I’ve been wanting to write about my evening learning brush lettering at Quill London since I got back and unstuck all my ink scrawled masterpieces but life has taken over so let me cast you back 3 weeks.
Between the boxes of panda biscuits that has unfortunately become a running joke between my sister and I, and the re-stock of my make-up essentials in my stocking, Father Christmas (my parents) bought me a voucher for an evening of brush lettering at Quill London learning how to do free-hand caligraphy. I’ve been wanting to learn something like this or certainly calligraphy for a long time. It was just being pro-active about it. Lucky for me, Quill London came forward with their awesome brush lettering workshop and I was excited to try my hand at it (no pun intended)
Lucky for me friend and fellow Nottingham Trent alumni (not that we like to shout that from the roof tops too much!) Natalie bundled up against the early January chill and headed to Angel to the newly located Quill London for our brush lettering beginners workshop. Once seated and introduced to the concept of the evening, brush lettering expert Emma Block.
Emma confidently and carefully showed us the first step to becoming brush lettering pro’s: lines! From various brush techniques to how to control the ink, Emma went over waves, zigzags and other thicknesses.
I have to be honest at this point; I struggled even with lines! Emma did mentioned in her first demonstration that lefties may find brush lettering difficult, what with the whole’ using the side of our hands to smudge every creation you make as you work left to right’ thing. Annoying as hell. However, it was really relaxing! I concentrated and practiced until the wet papers were building up behind us.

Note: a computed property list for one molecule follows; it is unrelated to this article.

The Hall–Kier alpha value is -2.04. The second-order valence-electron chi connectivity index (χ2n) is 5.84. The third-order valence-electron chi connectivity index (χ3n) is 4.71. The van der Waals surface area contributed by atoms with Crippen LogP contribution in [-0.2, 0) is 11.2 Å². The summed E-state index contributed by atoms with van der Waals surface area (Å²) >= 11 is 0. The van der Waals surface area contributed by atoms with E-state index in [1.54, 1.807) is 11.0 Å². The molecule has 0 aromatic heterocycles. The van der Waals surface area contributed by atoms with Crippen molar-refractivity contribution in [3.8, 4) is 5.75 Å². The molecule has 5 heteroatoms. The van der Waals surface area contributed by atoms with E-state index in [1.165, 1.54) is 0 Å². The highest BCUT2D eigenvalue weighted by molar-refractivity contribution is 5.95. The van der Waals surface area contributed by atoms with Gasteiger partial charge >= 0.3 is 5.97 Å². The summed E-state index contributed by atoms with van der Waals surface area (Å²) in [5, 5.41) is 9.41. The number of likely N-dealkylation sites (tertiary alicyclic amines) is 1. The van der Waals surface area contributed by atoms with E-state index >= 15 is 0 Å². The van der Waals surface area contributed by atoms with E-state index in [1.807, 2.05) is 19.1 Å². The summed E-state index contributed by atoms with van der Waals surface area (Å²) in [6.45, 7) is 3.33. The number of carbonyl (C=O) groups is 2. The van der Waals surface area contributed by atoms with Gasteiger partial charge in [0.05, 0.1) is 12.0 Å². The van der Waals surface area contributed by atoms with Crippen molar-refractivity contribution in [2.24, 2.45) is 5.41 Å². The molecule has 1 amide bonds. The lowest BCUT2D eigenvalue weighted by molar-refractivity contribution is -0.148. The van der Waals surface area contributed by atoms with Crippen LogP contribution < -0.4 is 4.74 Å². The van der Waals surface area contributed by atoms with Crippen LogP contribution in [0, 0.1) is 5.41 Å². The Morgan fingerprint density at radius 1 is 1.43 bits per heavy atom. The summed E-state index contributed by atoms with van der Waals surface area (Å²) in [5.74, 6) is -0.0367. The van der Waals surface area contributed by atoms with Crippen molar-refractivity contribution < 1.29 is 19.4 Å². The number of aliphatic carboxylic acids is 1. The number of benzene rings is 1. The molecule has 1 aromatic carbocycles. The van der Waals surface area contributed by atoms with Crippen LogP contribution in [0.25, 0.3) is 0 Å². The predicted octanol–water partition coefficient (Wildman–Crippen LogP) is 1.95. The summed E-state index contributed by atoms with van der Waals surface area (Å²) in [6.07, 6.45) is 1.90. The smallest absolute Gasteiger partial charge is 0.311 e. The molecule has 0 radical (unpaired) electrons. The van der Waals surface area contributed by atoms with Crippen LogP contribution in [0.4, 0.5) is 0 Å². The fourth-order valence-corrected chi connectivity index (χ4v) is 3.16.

After a bit of practicing and lots of giggling between Natalie and I we moved onto the letters themselves. This is where Natalie excelled and I just laughed more at my poor attempts and being gentle with the brush. It comes at no surprise to friends and family that I think I’m too heavy handed for the delicate craft of brush lettering. Being left-handed meant I had different technique to learn and the thickness of my letters were falling into the bottom of the letters unlike the guidance Emma gave us. Emma was incredibly supportive though and I felt like I was back at Art School and the teacher had to keep an eye on me. Don’t get me started on the giggling at the back of class feeling I also had!
I don’t want to give the secret of brush lettering away as I want you to book your own workshop at Quill London, but I can absolutely see that with practice you can create your own beautiful brush lettering handwriting style. Between capitals and lowercase letters, you can create something very individual and beautiful. At the end of the class, the girls let us keep our individual brushes and ink pots, and we bundled back up with ink, brush and instructions ready to carry on practicing.